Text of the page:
As a student at Cambridge Tomlinson had not been happy until, I think in his second year, Donald Davie became his tutor. Davie, who can’t have been many years older than his charge, was also a poet, alert to what was happening in the American poetry scene, a critic as readable as Kenner but less eccentric, and interested especially in the syntax of poetry which he characterized as ‘articulate energy’. He and Tomlinson formed a bond that lasted a lifetime.

After graduating, and teaching unhappily in a school in Camden Town, Tomlinson scored a post as private secretary to the British writer Percy Lubbock, then living in Italy, in Lerici; but he was dismissed after three weeks, probably, he thought, because his genteel employer found his flat Midlands ‘a’ vowel unacceptable. Lubbock, he said, believed even ‘ants’ should be pronounced ‘aunts’ – but he allowed Charles and his wife Brenda to stay on there in a villino adjoining the gardener’s cottage, thus giving the Tomlinson sensibility an Italian airing from which it never looked back. It was a region the couple were to return to often.

Tomlinson was seven years my senior and, though only a junior lecturer, was my senior also in status. We were amiably aware of one another without being close, and met regularly in graduate seminars, presided over by Knights and attended by most of the English Department staff. In 1958 he and Brenda had just moved to a rural location with the wonderfully English address of Brook Cottage, Ozleworth Bottom, Wotton-under-Edge. There was no phone, and never would be one. If a phone-call was necessary they climbed the hill to a pay-phone. Charles and Brenda had met while in their teens and were still married at his death 70 years later. The cottage was to remain their home. They would travel a great deal, but always come back to it. Their two daughters grew up there. Charles was also admired as a painter but I don’t recall that I ever saw any of his work.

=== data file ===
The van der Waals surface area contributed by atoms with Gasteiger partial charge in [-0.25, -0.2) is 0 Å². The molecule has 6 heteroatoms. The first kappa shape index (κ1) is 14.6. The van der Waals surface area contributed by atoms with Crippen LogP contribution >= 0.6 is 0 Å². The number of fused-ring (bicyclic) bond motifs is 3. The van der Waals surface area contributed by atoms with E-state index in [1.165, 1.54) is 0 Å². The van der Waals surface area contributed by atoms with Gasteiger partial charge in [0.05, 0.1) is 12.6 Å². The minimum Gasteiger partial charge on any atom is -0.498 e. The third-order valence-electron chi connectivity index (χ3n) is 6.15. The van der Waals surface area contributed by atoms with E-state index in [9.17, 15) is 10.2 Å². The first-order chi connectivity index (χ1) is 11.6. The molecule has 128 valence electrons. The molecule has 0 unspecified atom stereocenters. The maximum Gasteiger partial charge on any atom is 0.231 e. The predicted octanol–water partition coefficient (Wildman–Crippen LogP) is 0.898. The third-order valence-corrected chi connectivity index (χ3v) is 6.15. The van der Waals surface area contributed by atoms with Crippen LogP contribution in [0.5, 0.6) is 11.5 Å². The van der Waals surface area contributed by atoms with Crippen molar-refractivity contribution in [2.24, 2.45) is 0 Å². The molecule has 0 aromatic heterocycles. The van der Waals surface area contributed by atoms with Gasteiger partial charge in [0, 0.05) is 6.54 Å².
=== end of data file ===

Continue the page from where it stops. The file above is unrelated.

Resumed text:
Many years later, at a conference in Tubingen on poetry and regionalism, he and I would reminisce warmly about the L.C. Knights days in Bristol. By that time, I noticed, the Midlands accent was pretty-much gone, replaced (though perhaps not with absolute security) by what used to be called R.P. – received pronunciation – meaning ‘correct’. Knights had long since moved back to Cambridge, to the King Edward VII Chair, where F.R. Leavis, his old colleague and more famous contributor to the critical journal Scrutiny, who would probably have liked that eminent seat for himself, referred to him as ‘Professor Judas’. This Regius chair should have been the ultimate academic triumph for Knights but when I visited him there, and he walked me in Queen’s College gardens, and took me to lunch in the College, it was soon apparent he was not altogether happy. To Frank Kermode, who would succeed him there, he reported his dissatisfactions and remarked, ‘Oh for the road not taken!’. I have no idea what this alternative road might have been.

Tomlinson stayed on in the Bristol Department his whole working life, in the end I think occupying the Winterstoke professorship, the one Knights had held in the 1950s.

But in 1957 I was (perhaps without good reason, certainly without careful consideration) put off his poetry partly just by his manner in person, a look of depleted energy, in fact of such profound, unrelenting weariness, I felt if it was not an illness it had to be an affectation; and by something in the lines themselves – a kind of disengagement, as if the words had been chosen with immense care, but with a faint feeling of distaste.

To Charles Brasch I wrote that Seeing is Believing was probably a good collection, certainly displaying ‘a sharp visual perception driving a keen intelligence – but a little precious, a little gutless.’

The extract ends there. I wish I could say the effect of Tomlinson’s death has been to make me recognize my error, but I have looked again at some of his poetry and find there’s a difference of temperament so absolute that my mind begins to shut off when I read him. Two critics I greatly admire, American Hugh Kenner and British Donald Davie, have told me I am wrong about Tomlinson. But where Davie finds in his work ‘an exquisitely accurate register of sense impressions’, I run up against what seems to me a wall of abstraction and effete discourse.

These are the critical conversations poetry constantly requires those of us who are serious about it to have – and there are no right answers, no final resolutions.

Try for yourself. Here are some lines by Tomlinson which Davie strongly recommends because, he says, they ‘insist upon the Otherness of the non-human world.’ Perhaps they do, and you will see what he means. They come from a poem called ‘Cézanne at Aix’, so I assume the mountain is Mont Sainte-Victoire, which Cézanne painted so often:

And the mountain: each day
Immobile like fruit. Unlike, also
–Because irreducible, because
Neither a component of the delicious
And therefore questionable,
Nor distracted (as the sitter)
By his own pose and, therefore,
Doubly to be questioned: it is not
Posed.  It is.  Untaught
Unalterable, a stone bridgehead
To that which is tangible
Because unfelt before. There
In its weathered weight
Its silence silences, a presence
Which does not present itself.

Mont Sainte-Victoire by Paul Cézanne, via Wikimedia Commons.

– C. K. Stead